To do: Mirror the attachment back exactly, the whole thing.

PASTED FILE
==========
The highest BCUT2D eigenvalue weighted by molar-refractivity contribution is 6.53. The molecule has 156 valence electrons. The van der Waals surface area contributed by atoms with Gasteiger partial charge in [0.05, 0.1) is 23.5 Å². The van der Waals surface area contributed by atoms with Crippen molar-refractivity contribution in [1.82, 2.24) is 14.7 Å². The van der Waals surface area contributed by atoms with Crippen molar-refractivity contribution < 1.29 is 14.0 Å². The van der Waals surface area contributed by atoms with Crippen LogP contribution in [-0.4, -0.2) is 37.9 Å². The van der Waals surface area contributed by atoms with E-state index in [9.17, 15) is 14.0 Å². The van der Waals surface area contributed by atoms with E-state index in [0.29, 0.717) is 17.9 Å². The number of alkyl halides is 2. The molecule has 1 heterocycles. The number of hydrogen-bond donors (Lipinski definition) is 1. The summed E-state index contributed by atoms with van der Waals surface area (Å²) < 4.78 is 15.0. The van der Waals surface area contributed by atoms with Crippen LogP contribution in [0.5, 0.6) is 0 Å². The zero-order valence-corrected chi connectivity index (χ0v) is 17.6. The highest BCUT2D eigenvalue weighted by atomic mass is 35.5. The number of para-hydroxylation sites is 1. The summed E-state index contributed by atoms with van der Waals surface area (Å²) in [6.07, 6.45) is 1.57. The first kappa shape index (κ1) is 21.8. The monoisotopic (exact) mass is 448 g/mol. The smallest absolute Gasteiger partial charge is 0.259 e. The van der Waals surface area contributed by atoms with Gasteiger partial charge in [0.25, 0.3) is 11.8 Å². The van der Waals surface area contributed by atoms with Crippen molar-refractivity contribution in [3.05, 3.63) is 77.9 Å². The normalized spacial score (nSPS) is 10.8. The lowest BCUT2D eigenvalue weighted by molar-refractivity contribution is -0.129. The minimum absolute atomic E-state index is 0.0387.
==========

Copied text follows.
The highest BCUT2D eigenvalue weighted by molar-refractivity contribution is 6.53. The molecule has 156 valence electrons. The van der Waals surface area contributed by atoms with Gasteiger partial charge in [0.05, 0.1) is 23.5 Å². The van der Waals surface area contributed by atoms with Crippen molar-refractivity contribution in [1.82, 2.24) is 14.7 Å². The van der Waals surface area contributed by atoms with Crippen molar-refractivity contribution < 1.29 is 14.0 Å². The van der Waals surface area contributed by atoms with Crippen LogP contribution in [-0.4, -0.2) is 37.9 Å². The van der Waals surface area contributed by atoms with E-state index in [9.17, 15) is 14.0 Å². The van der Waals surface area contributed by atoms with E-state index in [0.29, 0.717) is 17.9 Å². The number of alkyl halides is 2. The molecule has 1 heterocycles. The number of hydrogen-bond donors (Lipinski definition) is 1. The summed E-state index contributed by atoms with van der Waals surface area (Å²) < 4.78 is 15.0. The van der Waals surface area contributed by atoms with Crippen LogP contribution in [0.5, 0.6) is 0 Å². The zero-order valence-corrected chi connectivity index (χ0v) is 17.6. The highest BCUT2D eigenvalue weighted by atomic mass is 35.5. The number of para-hydroxylation sites is 1. The summed E-state index contributed by atoms with van der Waals surface area (Å²) in [6.07, 6.45) is 1.57. The first kappa shape index (κ1) is 21.8. The monoisotopic (exact) mass is 448 g/mol. The smallest absolute Gasteiger partial charge is 0.259 e. The van der Waals surface area contributed by atoms with Gasteiger partial charge in [0.25, 0.3) is 11.8 Å². The van der Waals surface area contributed by atoms with Crippen molar-refractivity contribution in [3.05, 3.63) is 77.9 Å². The normalized spacial score (nSPS) is 10.8. The lowest BCUT2D eigenvalue weighted by molar-refractivity contribution is -0.129. The minimum absolute atomic E-state index is 0.0387.